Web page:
A bright yellow bucket with a plastic bag inside rests on a mossy surface in a woodland. Peeking out of the top of the bucket is a long, red, bushy tail!
Anyone seen a squirrel?!

There are many other initiatives at Threave Garden and Estate aimed at making things better for our red squirrels. Working closely with Saving Scotland’s Red Squirrels (SSRS), many local groups in Dumfries & Galloway have been created to try and stop the spread of grey squirrels coming into the area. This has been a concerted effort from SSRS employees, group members and landowners; everyone has come together to both strategically remove grey squirrels from priority areas and to carry out surveying/monitoring for the presence of both species. In some areas where greys have been removed, red squirrels have recolonised, which is a huge success. The National Trust for Scotland cares for a lot of land and we’re actively involved with this effort to conserve the red squirrels in the area.

We also have observation areas at Threave where people can see the squirrels close-up. This is a great opportunity for education, where people can learn about red squirrels as well as the importance of conservation. To give visitors the best possible chance of seeing the squirrels, we regularly feed them (although not on every day, in order to ensure that they continue with their natural behaviour). The main reason we feed them is to monitor the population and keep an eye out for greys. We have a strict cleaning regime: all feeders are disinfected weekly to minimise the spread of viruses and other ailments. If you’re helping out the red squirrels in your area, make sure you do the same thing too.

The habitat at Threave is great for red squirrels, with plenty of natural food (nuts, seeds, berries and mushrooms), a good close canopy in the woods so they can easily travel from tree to tree, good areas for drey/nest building, and plenty of peace to go about their daily business.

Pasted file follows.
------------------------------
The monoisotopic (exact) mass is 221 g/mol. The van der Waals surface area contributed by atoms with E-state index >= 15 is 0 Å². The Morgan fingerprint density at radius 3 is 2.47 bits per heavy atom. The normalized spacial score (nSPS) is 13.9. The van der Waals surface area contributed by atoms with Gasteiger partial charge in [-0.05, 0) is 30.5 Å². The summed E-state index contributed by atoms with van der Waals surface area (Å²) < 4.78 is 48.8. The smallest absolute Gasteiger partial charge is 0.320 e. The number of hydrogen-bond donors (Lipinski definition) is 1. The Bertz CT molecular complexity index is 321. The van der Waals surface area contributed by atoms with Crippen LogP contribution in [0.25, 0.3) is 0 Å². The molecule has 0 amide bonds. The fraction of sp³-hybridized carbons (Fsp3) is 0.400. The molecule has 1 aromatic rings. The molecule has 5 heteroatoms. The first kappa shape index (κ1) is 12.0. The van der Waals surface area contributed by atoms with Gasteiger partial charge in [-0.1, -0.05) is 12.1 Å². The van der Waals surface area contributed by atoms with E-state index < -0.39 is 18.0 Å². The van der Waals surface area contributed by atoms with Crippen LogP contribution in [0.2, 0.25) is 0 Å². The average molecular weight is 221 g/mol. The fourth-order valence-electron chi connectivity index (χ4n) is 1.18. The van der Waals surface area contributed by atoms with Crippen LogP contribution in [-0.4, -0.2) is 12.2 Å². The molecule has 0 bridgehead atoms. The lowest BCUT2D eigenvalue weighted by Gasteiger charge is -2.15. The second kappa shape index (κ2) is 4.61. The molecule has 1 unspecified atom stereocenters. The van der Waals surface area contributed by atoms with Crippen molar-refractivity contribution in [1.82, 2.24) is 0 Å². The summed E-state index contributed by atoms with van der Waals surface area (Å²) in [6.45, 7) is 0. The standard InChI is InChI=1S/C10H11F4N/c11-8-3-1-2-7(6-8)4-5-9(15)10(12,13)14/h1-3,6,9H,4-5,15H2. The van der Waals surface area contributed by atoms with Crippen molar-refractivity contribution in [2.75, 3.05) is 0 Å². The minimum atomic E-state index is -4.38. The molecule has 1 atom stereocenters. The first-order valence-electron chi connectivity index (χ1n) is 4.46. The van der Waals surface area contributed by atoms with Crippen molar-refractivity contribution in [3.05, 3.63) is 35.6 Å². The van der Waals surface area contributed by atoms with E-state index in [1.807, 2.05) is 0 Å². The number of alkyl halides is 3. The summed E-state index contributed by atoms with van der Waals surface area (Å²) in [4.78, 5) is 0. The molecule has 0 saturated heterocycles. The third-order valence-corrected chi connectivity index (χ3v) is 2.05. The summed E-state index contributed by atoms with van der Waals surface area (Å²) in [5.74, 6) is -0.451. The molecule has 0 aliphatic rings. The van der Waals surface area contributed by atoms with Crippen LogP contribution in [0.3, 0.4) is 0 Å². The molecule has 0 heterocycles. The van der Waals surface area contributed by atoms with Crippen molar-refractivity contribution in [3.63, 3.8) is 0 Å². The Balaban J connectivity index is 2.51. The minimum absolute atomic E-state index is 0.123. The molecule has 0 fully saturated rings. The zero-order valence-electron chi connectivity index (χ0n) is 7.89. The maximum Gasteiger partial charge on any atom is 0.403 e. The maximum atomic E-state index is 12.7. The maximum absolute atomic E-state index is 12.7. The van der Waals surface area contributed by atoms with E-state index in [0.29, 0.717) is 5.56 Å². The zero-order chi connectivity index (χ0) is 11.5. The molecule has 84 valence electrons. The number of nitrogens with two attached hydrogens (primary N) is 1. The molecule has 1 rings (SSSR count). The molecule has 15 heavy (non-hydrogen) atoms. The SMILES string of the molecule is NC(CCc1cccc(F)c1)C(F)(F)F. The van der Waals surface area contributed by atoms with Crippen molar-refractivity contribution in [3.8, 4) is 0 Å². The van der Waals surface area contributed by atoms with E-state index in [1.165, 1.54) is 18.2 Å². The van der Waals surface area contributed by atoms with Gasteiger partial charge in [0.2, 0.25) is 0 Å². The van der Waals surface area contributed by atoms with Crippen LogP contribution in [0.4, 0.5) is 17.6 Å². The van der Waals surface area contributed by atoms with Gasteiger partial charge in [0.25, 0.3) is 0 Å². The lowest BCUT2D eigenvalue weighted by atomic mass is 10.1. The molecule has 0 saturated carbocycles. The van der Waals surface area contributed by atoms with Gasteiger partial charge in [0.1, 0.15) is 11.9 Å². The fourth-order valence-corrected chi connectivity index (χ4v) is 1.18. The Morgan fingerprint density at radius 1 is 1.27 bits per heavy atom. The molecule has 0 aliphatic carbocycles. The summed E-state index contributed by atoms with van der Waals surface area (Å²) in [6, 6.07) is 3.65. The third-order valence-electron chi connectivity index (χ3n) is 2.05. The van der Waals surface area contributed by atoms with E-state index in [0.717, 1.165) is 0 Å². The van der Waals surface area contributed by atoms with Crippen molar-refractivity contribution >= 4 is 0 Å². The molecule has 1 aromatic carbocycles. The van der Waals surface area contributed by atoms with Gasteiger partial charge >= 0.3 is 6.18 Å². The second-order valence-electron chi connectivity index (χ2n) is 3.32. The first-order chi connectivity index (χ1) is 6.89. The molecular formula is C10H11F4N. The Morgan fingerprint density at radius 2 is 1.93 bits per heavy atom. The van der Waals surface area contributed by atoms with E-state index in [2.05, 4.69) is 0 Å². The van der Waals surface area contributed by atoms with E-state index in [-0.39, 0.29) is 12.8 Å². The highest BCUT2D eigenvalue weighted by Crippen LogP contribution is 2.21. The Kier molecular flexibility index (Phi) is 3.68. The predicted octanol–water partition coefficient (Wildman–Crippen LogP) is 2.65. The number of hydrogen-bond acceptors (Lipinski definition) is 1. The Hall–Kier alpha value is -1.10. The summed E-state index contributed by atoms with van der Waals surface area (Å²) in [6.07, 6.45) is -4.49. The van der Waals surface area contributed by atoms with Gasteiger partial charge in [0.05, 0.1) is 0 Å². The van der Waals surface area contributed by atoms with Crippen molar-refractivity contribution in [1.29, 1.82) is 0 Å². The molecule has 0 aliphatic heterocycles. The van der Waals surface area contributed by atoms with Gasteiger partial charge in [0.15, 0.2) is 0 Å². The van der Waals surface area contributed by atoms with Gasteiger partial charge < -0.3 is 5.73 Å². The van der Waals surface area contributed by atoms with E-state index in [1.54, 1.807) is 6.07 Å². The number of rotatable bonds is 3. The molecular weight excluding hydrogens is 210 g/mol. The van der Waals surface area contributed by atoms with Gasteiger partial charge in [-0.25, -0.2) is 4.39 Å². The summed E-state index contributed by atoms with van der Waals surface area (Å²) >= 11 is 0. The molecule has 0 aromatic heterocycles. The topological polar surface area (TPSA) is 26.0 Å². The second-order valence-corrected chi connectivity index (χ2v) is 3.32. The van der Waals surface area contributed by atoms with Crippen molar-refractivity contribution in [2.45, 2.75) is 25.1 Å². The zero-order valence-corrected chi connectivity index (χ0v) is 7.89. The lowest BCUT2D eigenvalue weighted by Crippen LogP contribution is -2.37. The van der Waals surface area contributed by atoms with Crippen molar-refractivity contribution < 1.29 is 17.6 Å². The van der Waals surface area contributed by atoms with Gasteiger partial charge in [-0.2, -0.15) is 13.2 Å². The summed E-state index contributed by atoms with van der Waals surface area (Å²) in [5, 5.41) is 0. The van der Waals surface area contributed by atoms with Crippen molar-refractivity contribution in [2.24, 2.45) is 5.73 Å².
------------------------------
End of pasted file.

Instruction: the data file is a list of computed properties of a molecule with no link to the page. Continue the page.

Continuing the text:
Kelton Hill Wood is a lovely place for squirrels and people alike! It can easily be found using the map in the visitor centre, or just ask a member of staff. Paths go right around the woodland, with plenty to see, especially from the viewpoint. Kelton Hill Wood Red Squirrel Hide is in a secluded part of the woodland and is a great place to see red squirrels as well as an array of birds, deer and other species. This is becoming a very popular spot, especially with photographers. As I am a keen amateur photographer myself, I often take the opportunity to catch their antics on camera, too!

A red squirrel sits up on its haunches, nibbling a nut held in its front paws. It faces the camera straight on, with its tail held up straight behind it.
These great wee subjects always seem happy for you to take pictures!

Another good place to see our amazing reds is just outside the Stables Café, by the feeder on the tree. You can be just a few metres away from them, and it’s not uncommon to see people (including staff) gathered and watching them with amazement. I am passionate about our red friends, but I know all the staff members, students and volunteers here at Threave love to see them too and actively take an interest in them.

The next time you come and visit Threave, I hope you can get as much enjoyment out of seeing red squirrels as I do.

If you’d like to help our native squirrels, please join your local Red Squirrel Group and help to conserve these amazing little creatures. If you’d like to get more involved with conservation and estate work at Threave, then please contact me at

A red squirrel stands on a tree stump in a wood. Its long bushy tail hangs over the side of the stump. Its long whiskers and little claws on each paw can be clearly seen.